Onwards and upwards. Since Jérôme Deschamps took over, the Opéra Comique’s new mission has been to defend its historic repertoire – no mean feat in a country that still looks askance at many of its own composers. Massenet is a case in point, but it would take particularly insensitive ears not to fall under the charm of his setting of Perrault’s Cinderella, first seen in this same theatre in 1899.
The staging has been entrusted to Benjamin Lazar, best known in opera circles for a painstakingly “authentic” representation of Lully’s Cadmus et Hermione, complete with fluffy cardboard clouds. Cendrillon is not much of a quantum leap for him as he trots out the same lavish grand siècle costumes and towering headdresses that characterised the Lully. But he does try to ginger up his attractive and efficiently organised production with references to technological and medical advances that were the buzz of Paris when the opera was written.
It’s a noble idea, but pointers to Charcot’s work on hysteria – the two ugly sisters throw a particularly theatrical fit – or pioneering work in film needed to be woven more deeply into the fabric rather than looking like merely decorative overlay. If more had been made of these themes in the Act III dream sequence, a rather long moment when Massenet’s librettist Henri Cain was at his least inspired, the audience might have stopped fidgeting.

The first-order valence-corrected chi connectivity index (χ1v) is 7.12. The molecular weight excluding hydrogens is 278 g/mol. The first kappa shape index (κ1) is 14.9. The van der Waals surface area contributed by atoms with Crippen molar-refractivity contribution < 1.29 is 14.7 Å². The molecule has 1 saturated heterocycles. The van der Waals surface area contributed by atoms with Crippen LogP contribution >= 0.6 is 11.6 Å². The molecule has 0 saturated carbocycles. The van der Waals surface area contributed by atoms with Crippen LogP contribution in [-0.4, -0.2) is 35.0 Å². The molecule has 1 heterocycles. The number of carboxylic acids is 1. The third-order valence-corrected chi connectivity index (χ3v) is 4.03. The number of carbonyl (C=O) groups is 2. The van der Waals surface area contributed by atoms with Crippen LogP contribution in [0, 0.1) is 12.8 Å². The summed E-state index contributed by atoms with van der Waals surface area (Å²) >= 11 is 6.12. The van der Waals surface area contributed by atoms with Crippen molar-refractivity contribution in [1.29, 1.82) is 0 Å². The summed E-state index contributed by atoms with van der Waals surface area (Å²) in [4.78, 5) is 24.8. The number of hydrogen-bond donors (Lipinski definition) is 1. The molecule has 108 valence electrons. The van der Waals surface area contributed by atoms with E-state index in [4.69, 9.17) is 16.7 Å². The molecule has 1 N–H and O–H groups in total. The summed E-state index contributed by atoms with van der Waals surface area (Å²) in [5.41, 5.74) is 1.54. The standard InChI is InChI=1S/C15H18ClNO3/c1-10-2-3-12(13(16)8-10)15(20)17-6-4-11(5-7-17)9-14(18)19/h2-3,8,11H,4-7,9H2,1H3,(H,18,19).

No fear of attention deficit disorder when Polish diva Eva Podles’s monstrous stepmother is in action. Her Madame de la Haltière is a seething ball of self-importance, firing off sturdy chest notes like cannon balls; a glorious sound and funny too. In the travesty role of Prince Charming, Michèle Losier’s full-blooded, confident mezzo is so good you wonder how theatres can ever justify substituting a tenor. Eglise Gutiérrez sounds curiously heavyweight for the coloratura role of Fairy Godmother but nails all the notes. The disappointment is Judith Gauthier’s pitch-challenged Cinderella, who looks miserable even when she gets her prince.
Stodgy rather than stately in grand, ceremonial moments, Marc Minkowski’s conducting is at its best in the ethereal Mendelssohnian accents of the fairy music, performed with exquisite detailing by his Musiciens du Louvre-Grenoble.
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